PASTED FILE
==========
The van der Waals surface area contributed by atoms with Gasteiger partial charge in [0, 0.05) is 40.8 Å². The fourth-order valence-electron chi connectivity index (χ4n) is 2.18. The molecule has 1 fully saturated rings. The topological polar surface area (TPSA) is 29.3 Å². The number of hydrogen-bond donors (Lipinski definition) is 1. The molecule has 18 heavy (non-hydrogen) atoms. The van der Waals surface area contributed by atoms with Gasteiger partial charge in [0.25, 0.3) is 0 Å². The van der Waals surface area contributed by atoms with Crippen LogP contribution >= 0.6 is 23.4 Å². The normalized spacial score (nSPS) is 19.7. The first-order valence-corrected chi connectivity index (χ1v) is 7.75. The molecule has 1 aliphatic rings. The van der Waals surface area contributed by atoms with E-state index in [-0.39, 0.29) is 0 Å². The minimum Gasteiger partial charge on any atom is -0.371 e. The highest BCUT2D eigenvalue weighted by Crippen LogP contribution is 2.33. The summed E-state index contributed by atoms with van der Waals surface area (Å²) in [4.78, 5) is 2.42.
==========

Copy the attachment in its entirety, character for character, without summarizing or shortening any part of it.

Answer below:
The van der Waals surface area contributed by atoms with Gasteiger partial charge in [0, 0.05) is 40.8 Å². The fourth-order valence-electron chi connectivity index (χ4n) is 2.18. The molecule has 1 fully saturated rings. The topological polar surface area (TPSA) is 29.3 Å². The number of hydrogen-bond donors (Lipinski definition) is 1. The molecule has 18 heavy (non-hydrogen) atoms. The van der Waals surface area contributed by atoms with Gasteiger partial charge in [0.25, 0.3) is 0 Å². The van der Waals surface area contributed by atoms with Crippen LogP contribution >= 0.6 is 23.4 Å². The normalized spacial score (nSPS) is 19.7. The first-order valence-corrected chi connectivity index (χ1v) is 7.75. The molecule has 1 aliphatic rings. The van der Waals surface area contributed by atoms with E-state index in [-0.39, 0.29) is 0 Å². The minimum Gasteiger partial charge on any atom is -0.371 e. The highest BCUT2D eigenvalue weighted by Crippen LogP contribution is 2.33. The summed E-state index contributed by atoms with van der Waals surface area (Å²) in [4.78, 5) is 2.42.